New Robodog Guides the Visually Impaired With Lasers

The prototype robot can also use GPS to guide users where they need to go.
Chris Young
The photo credit line may appear like thisHybrid Robotics/YouTube

It looks like artificial intelligence and robotics might be on the verge of automating yet another job. A team of scientists from the University of California, Berkeley has developed a four-legged robodog to safely guide the visually impaired, a New Scientist report explains.

In a study published March 26, the researchers showed that their prototype pup can keep an eye on its master and utilize lasers to steer them around obstacles.

The robodogs will use a guiding software that is automatically downloaded into the machines and can be updated over time, project leader Zhongyu Li told New Scientist.

"Using a robotic guide dog, we can directly deploy our code from one robot to another," Li told New Scientist. "As time goes by and the hardware becomes more affordable, we can actually use this kind of dog to help, to serve, humans."

Such a system would get rid of the costly and time-consuming training process typically used for certified guide dogs.

Then there's the fact that guide robodogs could utilize technologies such as GPS for an extra advantage — allowing them to know exactly where the master wants to go.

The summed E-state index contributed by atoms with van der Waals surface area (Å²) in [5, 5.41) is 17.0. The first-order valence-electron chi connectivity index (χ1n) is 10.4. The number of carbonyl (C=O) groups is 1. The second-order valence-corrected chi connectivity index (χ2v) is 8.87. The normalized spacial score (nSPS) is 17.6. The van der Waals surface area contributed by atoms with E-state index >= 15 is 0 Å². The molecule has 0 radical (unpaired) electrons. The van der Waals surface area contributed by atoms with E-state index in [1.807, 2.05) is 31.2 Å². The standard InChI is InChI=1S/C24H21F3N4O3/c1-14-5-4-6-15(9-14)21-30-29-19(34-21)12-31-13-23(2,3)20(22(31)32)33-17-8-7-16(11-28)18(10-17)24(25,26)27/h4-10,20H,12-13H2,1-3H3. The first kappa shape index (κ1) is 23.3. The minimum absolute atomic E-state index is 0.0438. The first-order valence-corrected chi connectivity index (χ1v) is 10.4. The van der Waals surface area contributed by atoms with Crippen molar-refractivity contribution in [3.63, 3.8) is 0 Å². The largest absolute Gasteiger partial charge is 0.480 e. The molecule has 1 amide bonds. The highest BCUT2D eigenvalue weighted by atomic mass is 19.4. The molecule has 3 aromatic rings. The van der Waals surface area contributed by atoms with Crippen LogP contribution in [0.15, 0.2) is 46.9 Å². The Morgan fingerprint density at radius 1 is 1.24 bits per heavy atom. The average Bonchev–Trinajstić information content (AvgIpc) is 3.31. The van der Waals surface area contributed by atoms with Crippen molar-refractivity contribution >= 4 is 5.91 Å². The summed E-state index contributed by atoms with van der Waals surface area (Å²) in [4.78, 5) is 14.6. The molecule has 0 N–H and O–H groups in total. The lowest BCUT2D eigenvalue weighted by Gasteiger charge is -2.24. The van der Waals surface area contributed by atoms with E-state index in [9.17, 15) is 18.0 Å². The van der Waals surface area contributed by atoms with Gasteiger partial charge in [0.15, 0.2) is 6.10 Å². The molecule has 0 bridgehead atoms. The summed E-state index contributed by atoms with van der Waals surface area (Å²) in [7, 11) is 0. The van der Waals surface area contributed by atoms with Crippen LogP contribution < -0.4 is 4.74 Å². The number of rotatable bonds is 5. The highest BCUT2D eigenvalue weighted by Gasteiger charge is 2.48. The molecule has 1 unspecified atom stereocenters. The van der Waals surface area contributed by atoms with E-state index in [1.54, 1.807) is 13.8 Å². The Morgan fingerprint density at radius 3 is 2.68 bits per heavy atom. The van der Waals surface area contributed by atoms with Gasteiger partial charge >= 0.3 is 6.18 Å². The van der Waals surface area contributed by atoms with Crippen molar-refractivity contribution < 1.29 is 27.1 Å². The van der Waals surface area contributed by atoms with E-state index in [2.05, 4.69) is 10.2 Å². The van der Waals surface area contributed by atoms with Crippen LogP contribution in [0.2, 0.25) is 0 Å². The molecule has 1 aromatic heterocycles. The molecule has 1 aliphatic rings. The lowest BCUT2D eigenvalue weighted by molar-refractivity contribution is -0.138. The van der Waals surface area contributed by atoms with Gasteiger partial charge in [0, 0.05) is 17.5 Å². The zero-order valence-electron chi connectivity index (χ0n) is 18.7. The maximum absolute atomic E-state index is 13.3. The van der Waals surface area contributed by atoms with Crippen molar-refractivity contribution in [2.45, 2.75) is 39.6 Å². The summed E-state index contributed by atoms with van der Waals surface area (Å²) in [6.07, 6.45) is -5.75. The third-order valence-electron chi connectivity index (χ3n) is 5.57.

"An actual dog doesn’t know about navigating," Li explained to New Scientist, in a rather obvious statement that has us imagining a monocle-wearing dog pouring over a star chart.

Advanced robodog technology at the cost of companionship?

There is, however, the important question of rapport and companionship. While they might be better at navigation, robodogs simply can't provide the same kind of companionship an animal is capable of, Tim Stafford from the UK charity Guide Dogs told New Scientist.

"They value their dog as a partner, companion, and family member, as well as a guide dog," Stafford explained. "It is this deep bond which makes the relationship unique and so much more than just a way to get around safely."

So, while technology undeniably has the potential to revolutionize the lives of many who are visually impaired, perhaps we shouldn't be thinking of replacing guide dogs just yet.

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